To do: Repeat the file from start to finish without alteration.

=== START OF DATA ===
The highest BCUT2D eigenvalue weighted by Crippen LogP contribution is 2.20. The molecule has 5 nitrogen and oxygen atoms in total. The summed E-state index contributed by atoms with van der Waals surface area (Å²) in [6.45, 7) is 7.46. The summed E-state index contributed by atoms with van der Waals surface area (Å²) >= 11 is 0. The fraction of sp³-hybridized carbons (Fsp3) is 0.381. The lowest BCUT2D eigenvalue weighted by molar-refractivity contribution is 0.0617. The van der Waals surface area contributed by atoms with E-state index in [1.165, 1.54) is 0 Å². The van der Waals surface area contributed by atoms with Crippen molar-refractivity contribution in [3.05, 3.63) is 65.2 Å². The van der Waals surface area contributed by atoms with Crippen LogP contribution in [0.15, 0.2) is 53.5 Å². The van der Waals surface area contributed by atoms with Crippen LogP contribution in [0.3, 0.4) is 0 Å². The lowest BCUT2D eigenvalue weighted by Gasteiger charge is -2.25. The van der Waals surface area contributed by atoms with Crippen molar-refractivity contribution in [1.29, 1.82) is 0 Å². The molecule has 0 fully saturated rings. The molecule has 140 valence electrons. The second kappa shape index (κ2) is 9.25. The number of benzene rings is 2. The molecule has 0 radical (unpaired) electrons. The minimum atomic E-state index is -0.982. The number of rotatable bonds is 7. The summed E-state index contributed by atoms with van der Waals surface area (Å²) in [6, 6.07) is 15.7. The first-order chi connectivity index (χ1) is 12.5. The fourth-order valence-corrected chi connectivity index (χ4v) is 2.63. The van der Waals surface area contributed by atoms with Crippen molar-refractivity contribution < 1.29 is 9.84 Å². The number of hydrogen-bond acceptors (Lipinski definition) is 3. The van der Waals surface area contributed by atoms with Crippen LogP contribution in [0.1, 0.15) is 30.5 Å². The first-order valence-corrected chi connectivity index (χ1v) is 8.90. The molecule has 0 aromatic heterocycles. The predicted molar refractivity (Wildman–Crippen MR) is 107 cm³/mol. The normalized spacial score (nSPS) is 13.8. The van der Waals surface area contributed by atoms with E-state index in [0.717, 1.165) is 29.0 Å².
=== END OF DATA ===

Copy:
The highest BCUT2D eigenvalue weighted by Crippen LogP contribution is 2.20. The molecule has 5 nitrogen and oxygen atoms in total. The summed E-state index contributed by atoms with van der Waals surface area (Å²) in [6.45, 7) is 7.46. The summed E-state index contributed by atoms with van der Waals surface area (Å²) >= 11 is 0. The fraction of sp³-hybridized carbons (Fsp3) is 0.381. The lowest BCUT2D eigenvalue weighted by molar-refractivity contribution is 0.0617. The van der Waals surface area contributed by atoms with E-state index in [1.165, 1.54) is 0 Å². The van der Waals surface area contributed by atoms with Crippen molar-refractivity contribution in [3.05, 3.63) is 65.2 Å². The van der Waals surface area contributed by atoms with Crippen LogP contribution in [0.15, 0.2) is 53.5 Å². The van der Waals surface area contributed by atoms with Crippen LogP contribution in [0.3, 0.4) is 0 Å². The lowest BCUT2D eigenvalue weighted by Gasteiger charge is -2.25. The van der Waals surface area contributed by atoms with Crippen molar-refractivity contribution in [1.29, 1.82) is 0 Å². The molecule has 0 fully saturated rings. The molecule has 140 valence electrons. The second kappa shape index (κ2) is 9.25. The number of benzene rings is 2. The molecule has 0 radical (unpaired) electrons. The minimum atomic E-state index is -0.982. The number of rotatable bonds is 7. The summed E-state index contributed by atoms with van der Waals surface area (Å²) in [6, 6.07) is 15.7. The first-order chi connectivity index (χ1) is 12.5. The fourth-order valence-corrected chi connectivity index (χ4v) is 2.63. The van der Waals surface area contributed by atoms with Crippen molar-refractivity contribution < 1.29 is 9.84 Å². The number of hydrogen-bond acceptors (Lipinski definition) is 3. The van der Waals surface area contributed by atoms with Crippen LogP contribution in [0.1, 0.15) is 30.5 Å². The first-order valence-corrected chi connectivity index (χ1v) is 8.90. The molecule has 0 aromatic heterocycles. The predicted molar refractivity (Wildman–Crippen MR) is 107 cm³/mol. The normalized spacial score (nSPS) is 13.8. The van der Waals surface area contributed by atoms with E-state index in [0.717, 1.165) is 29.0 Å².